Saturday, May 12, 2018

Noise in the Night

Tuesday, July 04, 2017

Effects of even low level noise

In the mythology of noise effects, a level of acceptance of the inevitable has become attached to the noise figure 55db. This is a quiet urban environment, the noise level in ordinary restaurants, the level where conversation is still possible.
But current research tells us otherwise. The following url leads to an article warning of medical research into the effect of male fertility, and, in passing, other health risks, of those 55dbs.

Of course, in medical matters borders are rarely exact, there are other sources of threats to health, air pollution, unhealthy food, the stress of modern living, not to speak of the addictions of personal weakness, alcohol, nicotine, etc.. But here is the warning that the article carries against the threat which increases, as it neutralizes our power to monitor it due to impaired hearing:
"You don’t have to live under a flight path or next to a nightclub to be bothered by noise. Surprisingly low levels of noise – above 55 decibels (the equivalent of light traffic or an air conditioner) – especially at night is not only annoying but detrimental to health. Noise pollution is, warns the World Health Organization, a growing hazard, second only to air pollution in its ill effects. It is obviously linked to sleep disturbance but also to heart attacks, tinnitus, strokes and even obesity.", The Guardian, 4th July 2017

Friday, April 28, 2017

The Plague of Construction Noise.

The never-ending curse of city noise. (A view from my bedroom window)
An article in a recent issue of "The Guardian" reminds us of a much worse situation in Bangkok, and of course, elsewhere in Thailand, the unending plague of construction noise. Guardian readers, of course, suffer from an elevated source of noise, neighbours who construct two story underground wine cellars, whereas we in Bangkok suffer the plebian pounding of pile drivers, adding further weight to our city destined to sink slowly underwater. Meanwhile the frantic rush before doomsday to cover every square centimeter of land space and raise higher piles to block the sky, goes on.
The article, "Why is the quiet life in Britain reserved for the rich?", by one Mary Dejevsky, was published on Wednesday 26th April, and may be accessed at

The tone of the article is carried in the following brief extract:
"Those who work from home – an increasing number – or who are housebound because of frailty or illness have little choice but to suffer in silence, or rather what used to be silence, but is now the pounding of demolition balls, the constant vibration from the excavators and the ear-splitting agony of heavy-duty drills. That is before the constant wheezing of ill-conditioned lorries, and the dust that penetrates everything, everywhere."

Recognise the feeling?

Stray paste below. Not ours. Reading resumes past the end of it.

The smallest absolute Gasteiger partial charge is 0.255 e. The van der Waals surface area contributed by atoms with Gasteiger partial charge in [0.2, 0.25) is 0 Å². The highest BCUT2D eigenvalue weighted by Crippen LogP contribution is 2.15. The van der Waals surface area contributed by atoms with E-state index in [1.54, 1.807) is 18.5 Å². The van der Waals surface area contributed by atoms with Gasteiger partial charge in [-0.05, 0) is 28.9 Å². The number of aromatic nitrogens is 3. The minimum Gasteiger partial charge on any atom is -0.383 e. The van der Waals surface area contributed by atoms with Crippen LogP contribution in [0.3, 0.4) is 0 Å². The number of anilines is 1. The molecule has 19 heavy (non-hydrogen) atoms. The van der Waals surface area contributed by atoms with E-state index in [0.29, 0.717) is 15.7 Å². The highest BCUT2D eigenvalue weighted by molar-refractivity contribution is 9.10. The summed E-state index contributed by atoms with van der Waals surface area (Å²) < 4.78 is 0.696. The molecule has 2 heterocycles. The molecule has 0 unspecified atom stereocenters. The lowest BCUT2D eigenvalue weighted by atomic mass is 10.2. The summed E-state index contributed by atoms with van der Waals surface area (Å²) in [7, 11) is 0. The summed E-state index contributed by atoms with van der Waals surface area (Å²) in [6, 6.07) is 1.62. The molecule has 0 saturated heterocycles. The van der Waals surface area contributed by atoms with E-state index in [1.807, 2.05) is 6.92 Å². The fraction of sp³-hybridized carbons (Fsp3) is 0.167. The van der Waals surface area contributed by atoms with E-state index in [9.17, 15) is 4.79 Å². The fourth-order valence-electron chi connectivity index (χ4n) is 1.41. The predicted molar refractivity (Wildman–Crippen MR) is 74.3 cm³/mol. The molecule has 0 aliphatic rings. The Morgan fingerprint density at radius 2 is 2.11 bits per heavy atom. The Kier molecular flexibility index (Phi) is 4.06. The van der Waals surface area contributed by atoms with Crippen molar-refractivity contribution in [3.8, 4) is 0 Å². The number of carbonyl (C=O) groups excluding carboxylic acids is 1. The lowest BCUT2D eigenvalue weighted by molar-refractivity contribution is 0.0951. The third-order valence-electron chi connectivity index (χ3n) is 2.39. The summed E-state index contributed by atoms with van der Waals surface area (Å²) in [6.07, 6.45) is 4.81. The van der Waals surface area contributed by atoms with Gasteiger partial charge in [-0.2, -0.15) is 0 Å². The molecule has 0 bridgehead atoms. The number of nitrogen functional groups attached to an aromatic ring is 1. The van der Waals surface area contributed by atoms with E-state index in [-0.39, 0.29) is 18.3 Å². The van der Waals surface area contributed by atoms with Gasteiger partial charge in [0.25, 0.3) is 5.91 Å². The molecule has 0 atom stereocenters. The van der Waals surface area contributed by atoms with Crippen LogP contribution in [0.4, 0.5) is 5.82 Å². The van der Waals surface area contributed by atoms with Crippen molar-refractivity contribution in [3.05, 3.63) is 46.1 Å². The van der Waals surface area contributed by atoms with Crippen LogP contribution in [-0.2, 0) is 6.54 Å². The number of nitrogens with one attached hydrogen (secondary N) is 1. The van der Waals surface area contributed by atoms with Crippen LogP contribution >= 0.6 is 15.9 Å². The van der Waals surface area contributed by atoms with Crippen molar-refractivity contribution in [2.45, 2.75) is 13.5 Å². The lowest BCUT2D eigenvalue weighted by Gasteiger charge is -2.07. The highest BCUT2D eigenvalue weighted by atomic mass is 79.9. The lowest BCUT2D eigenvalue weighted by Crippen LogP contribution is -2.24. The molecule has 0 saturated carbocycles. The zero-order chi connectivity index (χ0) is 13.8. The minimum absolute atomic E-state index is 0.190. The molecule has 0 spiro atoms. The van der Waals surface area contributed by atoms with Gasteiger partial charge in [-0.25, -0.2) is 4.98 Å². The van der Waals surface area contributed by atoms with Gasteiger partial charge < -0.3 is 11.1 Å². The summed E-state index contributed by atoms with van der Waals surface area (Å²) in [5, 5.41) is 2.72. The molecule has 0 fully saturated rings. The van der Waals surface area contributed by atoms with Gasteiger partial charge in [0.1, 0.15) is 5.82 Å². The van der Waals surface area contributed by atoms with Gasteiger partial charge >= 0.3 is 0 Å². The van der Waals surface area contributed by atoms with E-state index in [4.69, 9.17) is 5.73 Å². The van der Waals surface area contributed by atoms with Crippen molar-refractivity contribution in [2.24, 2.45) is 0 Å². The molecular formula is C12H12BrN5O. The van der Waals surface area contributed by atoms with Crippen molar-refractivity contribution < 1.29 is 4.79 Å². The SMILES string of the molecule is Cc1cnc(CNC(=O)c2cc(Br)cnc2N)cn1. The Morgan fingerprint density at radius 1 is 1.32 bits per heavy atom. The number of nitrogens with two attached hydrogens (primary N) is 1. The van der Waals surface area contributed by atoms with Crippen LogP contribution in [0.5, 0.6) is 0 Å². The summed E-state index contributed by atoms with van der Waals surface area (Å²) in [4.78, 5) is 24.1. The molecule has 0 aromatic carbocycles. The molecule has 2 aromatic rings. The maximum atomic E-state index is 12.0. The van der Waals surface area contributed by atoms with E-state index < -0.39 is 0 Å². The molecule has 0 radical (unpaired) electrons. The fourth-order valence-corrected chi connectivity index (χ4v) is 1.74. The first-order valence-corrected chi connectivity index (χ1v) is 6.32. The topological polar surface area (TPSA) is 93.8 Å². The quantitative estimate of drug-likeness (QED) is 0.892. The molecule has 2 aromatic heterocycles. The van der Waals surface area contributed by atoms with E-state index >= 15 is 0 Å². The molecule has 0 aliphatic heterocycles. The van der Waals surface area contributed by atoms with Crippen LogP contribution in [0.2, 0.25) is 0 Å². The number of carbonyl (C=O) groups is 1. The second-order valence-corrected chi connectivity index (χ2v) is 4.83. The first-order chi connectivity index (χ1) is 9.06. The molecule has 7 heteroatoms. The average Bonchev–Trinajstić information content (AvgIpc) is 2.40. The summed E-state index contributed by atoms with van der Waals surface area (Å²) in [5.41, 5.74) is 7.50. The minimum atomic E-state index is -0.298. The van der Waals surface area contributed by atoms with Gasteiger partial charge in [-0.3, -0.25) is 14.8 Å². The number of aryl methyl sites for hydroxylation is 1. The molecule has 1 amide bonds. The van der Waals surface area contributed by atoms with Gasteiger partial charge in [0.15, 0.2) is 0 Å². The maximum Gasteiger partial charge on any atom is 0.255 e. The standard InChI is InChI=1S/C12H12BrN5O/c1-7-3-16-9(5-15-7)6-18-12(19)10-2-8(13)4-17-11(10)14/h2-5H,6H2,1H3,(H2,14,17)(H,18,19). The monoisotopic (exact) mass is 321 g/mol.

But then there are regulations, possibly EU inspired and which may soon be jettisoned as the UK is returned to its  "rightful  owners" under Brexit:
"There are regulations, of course. But these allow continuous and almost limitless noise from 8am to 6pm Monday to Friday and 8am to 1pm on Saturdays, which hardly gives those who do not leave home for 9-5 work much choice but to batten down the hatches and insert the earplugs. There are supposed to be air quality and noise controls, too. But they are lax compared with most European standards; construction companies are well versed in where to place such devices (to least effect), and enforcement by cash-strapped councils – whether on hours or decibels – leaves a lot to be desired."
Oh for such a relief in Thailand!
 The article sets the field of play. But the gist is in the comments submitted by readers who tend to be an unruly bunch . There, is matter for tears and laughter, which we leave to the private perusal of our blog readers.

Tuesday, March 14, 2017

This handmade xylophone plays Bach in the middle of a serene forest in Japan

Quiet Bangkok does not favour absolute silence! Especially when the art of man respects the wonder of nature

This website is a rare pleasure to eye and ear:

Saturday, March 04, 2017

Urban noise polution and loss of hearing

News has been appearing, mostly sourced by AFP, regarding date on the link between Urban Noise Pollution and loss of hearing. However, the news has been presented in very elementary form and is unhelpful to those affected. Quiet Bangkok has succeeded in tracking the original source:
This webpage presents the data for a survey of 50 large cities, but no, Bangkok not included!
However, there is a wealth of information. A self-testing appliance. And useful hints for self care.
It is interesting that newspapers around the world carrying the news are mostly from the noisy third world!

After a long hiatus, because of other pressing issues, Quiet Bangkok is re-entering the battle against noise is this benighted city.
A wish of Good Hearing Health. See the wonderful 7 HEARING TIPS on this site. Listen to the different sounds of Vienna and Barcelona; Munich and New Delhi !!
                                             USE EARPLUGS when needed

Monday, September 21, 2015

Latest designs to reduce restaurant noise